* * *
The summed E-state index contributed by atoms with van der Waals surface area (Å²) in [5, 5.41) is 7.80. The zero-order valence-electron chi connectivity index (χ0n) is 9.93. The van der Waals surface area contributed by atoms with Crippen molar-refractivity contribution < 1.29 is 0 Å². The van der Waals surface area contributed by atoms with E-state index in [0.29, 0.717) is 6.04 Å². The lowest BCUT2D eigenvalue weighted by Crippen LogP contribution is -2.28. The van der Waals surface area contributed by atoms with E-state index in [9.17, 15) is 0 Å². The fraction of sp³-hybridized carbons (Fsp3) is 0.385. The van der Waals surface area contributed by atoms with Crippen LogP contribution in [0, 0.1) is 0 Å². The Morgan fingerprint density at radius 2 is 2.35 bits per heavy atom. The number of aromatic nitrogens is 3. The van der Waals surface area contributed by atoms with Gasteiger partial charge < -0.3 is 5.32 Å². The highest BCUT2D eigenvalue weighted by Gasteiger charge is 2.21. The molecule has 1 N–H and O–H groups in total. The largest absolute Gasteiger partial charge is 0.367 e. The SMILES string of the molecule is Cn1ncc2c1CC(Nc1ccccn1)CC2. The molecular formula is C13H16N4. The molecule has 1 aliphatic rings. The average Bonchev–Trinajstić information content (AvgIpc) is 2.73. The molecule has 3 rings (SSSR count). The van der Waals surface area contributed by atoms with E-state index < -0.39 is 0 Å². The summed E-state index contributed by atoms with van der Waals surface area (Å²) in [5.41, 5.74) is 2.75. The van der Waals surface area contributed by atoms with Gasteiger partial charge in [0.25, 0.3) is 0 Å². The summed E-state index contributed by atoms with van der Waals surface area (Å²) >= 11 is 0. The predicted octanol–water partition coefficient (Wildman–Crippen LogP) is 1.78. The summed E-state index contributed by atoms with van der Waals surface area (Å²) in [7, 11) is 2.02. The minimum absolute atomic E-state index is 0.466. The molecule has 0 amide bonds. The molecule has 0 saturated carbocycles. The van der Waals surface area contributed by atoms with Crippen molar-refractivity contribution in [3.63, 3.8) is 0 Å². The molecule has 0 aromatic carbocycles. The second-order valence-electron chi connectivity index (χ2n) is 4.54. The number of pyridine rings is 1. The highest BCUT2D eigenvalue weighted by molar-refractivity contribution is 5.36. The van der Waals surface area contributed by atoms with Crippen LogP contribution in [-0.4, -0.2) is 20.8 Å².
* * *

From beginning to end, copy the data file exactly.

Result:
The summed E-state index contributed by atoms with van der Waals surface area (Å²) in [5, 5.41) is 7.80. The zero-order valence-electron chi connectivity index (χ0n) is 9.93. The van der Waals surface area contributed by atoms with Crippen molar-refractivity contribution < 1.29 is 0 Å². The van der Waals surface area contributed by atoms with E-state index in [0.29, 0.717) is 6.04 Å². The lowest BCUT2D eigenvalue weighted by Crippen LogP contribution is -2.28. The van der Waals surface area contributed by atoms with E-state index in [9.17, 15) is 0 Å². The fraction of sp³-hybridized carbons (Fsp3) is 0.385. The van der Waals surface area contributed by atoms with Crippen LogP contribution in [0, 0.1) is 0 Å². The Morgan fingerprint density at radius 2 is 2.35 bits per heavy atom. The number of aromatic nitrogens is 3. The van der Waals surface area contributed by atoms with Gasteiger partial charge < -0.3 is 5.32 Å². The highest BCUT2D eigenvalue weighted by Gasteiger charge is 2.21. The molecule has 1 N–H and O–H groups in total. The largest absolute Gasteiger partial charge is 0.367 e. The SMILES string of the molecule is Cn1ncc2c1CC(Nc1ccccn1)CC2. The molecular formula is C13H16N4. The molecule has 1 aliphatic rings. The average Bonchev–Trinajstić information content (AvgIpc) is 2.73. The molecule has 3 rings (SSSR count). The van der Waals surface area contributed by atoms with E-state index < -0.39 is 0 Å². The summed E-state index contributed by atoms with van der Waals surface area (Å²) in [5.41, 5.74) is 2.75. The van der Waals surface area contributed by atoms with Gasteiger partial charge in [0.25, 0.3) is 0 Å². The summed E-state index contributed by atoms with van der Waals surface area (Å²) >= 11 is 0. The predicted octanol–water partition coefficient (Wildman–Crippen LogP) is 1.78. The summed E-state index contributed by atoms with van der Waals surface area (Å²) in [7, 11) is 2.02. The minimum absolute atomic E-state index is 0.466. The molecule has 0 amide bonds. The molecule has 0 saturated carbocycles. The van der Waals surface area contributed by atoms with Crippen molar-refractivity contribution in [3.63, 3.8) is 0 Å². The molecule has 0 aromatic carbocycles. The second-order valence-electron chi connectivity index (χ2n) is 4.54. The number of pyridine rings is 1. The highest BCUT2D eigenvalue weighted by molar-refractivity contribution is 5.36. The van der Waals surface area contributed by atoms with Crippen LogP contribution in [-0.4, -0.2) is 20.8 Å².